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Research

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24 pages, 4595 KiB  
Article
Mitochondrial DNA Instability Supersedes Parkin Mutations in Driving Mitochondrial Proteomic Alterations and Functional Deficits in Polg Mutator Mice
by Andrew J. Trease, Steven Totusek, Eliezer Z. Lichter, Kelly L. Stauch and Howard S. Fox
Int. J. Mol. Sci. 2024, 25(12), 6441; https://doi.org/10.3390/ijms25126441 - 11 Jun 2024
Viewed by 183
Abstract
Mitochondrial quality control is essential in mitochondrial function. To examine the importance of Parkin-dependent mechanisms in mitochondrial quality control, we assessed the impact of modulating Parkin on proteome flux and mitochondrial function in a context of reduced mtDNA fidelity. To accomplish this, we [...] Read more.
Mitochondrial quality control is essential in mitochondrial function. To examine the importance of Parkin-dependent mechanisms in mitochondrial quality control, we assessed the impact of modulating Parkin on proteome flux and mitochondrial function in a context of reduced mtDNA fidelity. To accomplish this, we crossed either the Parkin knockout mouse or ParkinW402A knock-in mouse lines to the Polg mitochondrial mutator line to generate homozygous double mutants. In vivo longitudinal isotopic metabolic labeling was followed by isolation of liver mitochondria and synaptic terminals from the brain, which are rich in mitochondria. Mass spectrometry and bioenergetics analysis were assessed. We demonstrate that slower mitochondrial protein turnover is associated with loss of mtDNA fidelity in liver mitochondria but not synaptic terminals, and bioenergetic function in both tissues is impaired. Pathway analysis revealed loss of mtDNA fidelity is associated with disturbances of key metabolic pathways, consistent with its association with metabolic disorders and neurodegeneration. Furthermore, we find that loss of Parkin leads to exacerbation of Polg-driven proteomic consequences, though it may be bioenergetically protective in tissues exhibiting rapid mitochondrial turnover. Finally, we provide evidence that, surprisingly, dis-autoinhibition of Parkin (ParkinW402A) functionally resembles Parkin knockout and fails to rescue deleterious Polg-driven effects. Our study accomplishes three main outcomes: (1) it supports recent studies suggesting that Parkin dependence is low in response to an increased mtDNA mutational load, (2) it provides evidence of a potential protective role of Parkin insufficiency, and (3) it draws into question the therapeutic attractiveness of enhancing Parkin function. Full article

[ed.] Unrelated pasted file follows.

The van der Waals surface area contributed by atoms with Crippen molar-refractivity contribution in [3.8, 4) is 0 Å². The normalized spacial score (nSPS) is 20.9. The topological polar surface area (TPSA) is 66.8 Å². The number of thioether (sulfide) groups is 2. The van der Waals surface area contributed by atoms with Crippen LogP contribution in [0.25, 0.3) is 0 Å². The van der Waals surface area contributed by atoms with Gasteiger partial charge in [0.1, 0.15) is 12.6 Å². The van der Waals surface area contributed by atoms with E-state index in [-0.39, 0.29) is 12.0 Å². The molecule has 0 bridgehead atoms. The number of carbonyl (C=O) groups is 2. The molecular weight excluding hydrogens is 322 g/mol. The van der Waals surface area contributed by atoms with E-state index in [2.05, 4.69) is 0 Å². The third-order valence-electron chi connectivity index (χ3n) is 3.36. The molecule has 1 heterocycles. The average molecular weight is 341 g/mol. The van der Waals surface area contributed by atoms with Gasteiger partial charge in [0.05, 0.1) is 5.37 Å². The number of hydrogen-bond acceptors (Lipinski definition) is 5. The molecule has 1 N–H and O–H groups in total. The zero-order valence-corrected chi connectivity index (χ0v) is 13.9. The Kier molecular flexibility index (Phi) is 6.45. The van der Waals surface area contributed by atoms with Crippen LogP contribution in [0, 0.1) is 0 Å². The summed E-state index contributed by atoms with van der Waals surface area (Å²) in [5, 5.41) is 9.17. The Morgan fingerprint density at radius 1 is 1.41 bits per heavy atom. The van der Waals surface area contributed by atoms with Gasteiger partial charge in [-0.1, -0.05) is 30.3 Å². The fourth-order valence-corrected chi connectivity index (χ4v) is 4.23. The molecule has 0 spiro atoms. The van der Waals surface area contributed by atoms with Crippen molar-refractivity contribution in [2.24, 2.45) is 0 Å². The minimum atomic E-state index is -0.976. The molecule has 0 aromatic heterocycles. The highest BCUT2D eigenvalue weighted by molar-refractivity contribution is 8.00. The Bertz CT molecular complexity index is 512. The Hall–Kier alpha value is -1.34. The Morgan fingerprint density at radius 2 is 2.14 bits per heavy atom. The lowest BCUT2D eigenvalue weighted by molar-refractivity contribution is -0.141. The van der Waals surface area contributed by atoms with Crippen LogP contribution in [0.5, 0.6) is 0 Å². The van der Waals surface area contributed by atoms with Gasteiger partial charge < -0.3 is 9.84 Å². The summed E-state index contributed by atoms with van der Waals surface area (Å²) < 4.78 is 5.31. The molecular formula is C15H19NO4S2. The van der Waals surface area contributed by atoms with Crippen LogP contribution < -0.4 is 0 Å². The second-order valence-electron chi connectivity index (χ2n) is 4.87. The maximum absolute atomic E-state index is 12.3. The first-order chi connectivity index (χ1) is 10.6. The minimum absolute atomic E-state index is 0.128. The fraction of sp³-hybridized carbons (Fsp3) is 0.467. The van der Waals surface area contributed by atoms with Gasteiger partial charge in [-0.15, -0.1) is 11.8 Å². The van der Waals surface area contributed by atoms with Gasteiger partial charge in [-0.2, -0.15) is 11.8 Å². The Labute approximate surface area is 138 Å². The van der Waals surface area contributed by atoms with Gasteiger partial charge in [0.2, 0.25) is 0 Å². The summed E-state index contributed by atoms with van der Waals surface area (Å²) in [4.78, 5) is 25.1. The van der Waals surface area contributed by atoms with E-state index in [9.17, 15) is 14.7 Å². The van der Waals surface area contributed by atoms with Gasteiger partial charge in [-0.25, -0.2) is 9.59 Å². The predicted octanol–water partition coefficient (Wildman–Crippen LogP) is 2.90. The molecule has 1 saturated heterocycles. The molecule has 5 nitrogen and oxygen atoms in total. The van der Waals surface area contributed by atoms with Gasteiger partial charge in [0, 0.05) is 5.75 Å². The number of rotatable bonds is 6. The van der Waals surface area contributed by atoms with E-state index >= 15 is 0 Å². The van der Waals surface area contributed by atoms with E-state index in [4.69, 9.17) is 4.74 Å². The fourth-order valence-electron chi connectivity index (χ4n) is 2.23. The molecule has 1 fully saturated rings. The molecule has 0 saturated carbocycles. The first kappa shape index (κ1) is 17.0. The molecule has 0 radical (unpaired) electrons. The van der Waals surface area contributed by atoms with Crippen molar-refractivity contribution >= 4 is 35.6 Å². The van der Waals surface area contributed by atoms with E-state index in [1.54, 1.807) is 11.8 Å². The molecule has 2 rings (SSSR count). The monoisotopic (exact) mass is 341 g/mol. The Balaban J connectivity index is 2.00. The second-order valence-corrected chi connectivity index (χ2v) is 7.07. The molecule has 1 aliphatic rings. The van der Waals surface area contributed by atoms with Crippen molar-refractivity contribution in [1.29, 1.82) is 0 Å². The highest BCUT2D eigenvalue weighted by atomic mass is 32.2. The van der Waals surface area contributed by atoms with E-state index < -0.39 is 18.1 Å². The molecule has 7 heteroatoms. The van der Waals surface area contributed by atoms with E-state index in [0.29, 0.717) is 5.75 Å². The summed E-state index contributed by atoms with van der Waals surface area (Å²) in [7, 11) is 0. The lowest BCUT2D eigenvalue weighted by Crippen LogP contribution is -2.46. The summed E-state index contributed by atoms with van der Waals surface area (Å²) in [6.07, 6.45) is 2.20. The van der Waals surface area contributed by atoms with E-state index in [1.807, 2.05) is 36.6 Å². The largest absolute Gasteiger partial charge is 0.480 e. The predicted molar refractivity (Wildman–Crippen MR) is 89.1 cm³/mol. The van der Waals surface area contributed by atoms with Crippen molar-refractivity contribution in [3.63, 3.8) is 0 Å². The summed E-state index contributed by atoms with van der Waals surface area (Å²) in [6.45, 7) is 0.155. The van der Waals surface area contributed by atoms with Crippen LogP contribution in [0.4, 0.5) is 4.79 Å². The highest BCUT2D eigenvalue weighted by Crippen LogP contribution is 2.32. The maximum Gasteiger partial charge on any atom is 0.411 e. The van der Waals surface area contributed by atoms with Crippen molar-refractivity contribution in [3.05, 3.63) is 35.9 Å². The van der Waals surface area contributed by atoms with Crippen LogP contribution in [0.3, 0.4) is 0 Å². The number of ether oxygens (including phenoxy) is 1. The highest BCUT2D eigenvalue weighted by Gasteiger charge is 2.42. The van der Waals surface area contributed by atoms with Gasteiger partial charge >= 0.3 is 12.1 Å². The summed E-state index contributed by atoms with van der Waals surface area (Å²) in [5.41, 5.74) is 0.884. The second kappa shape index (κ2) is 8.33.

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21 pages, 2831 KiB  
Article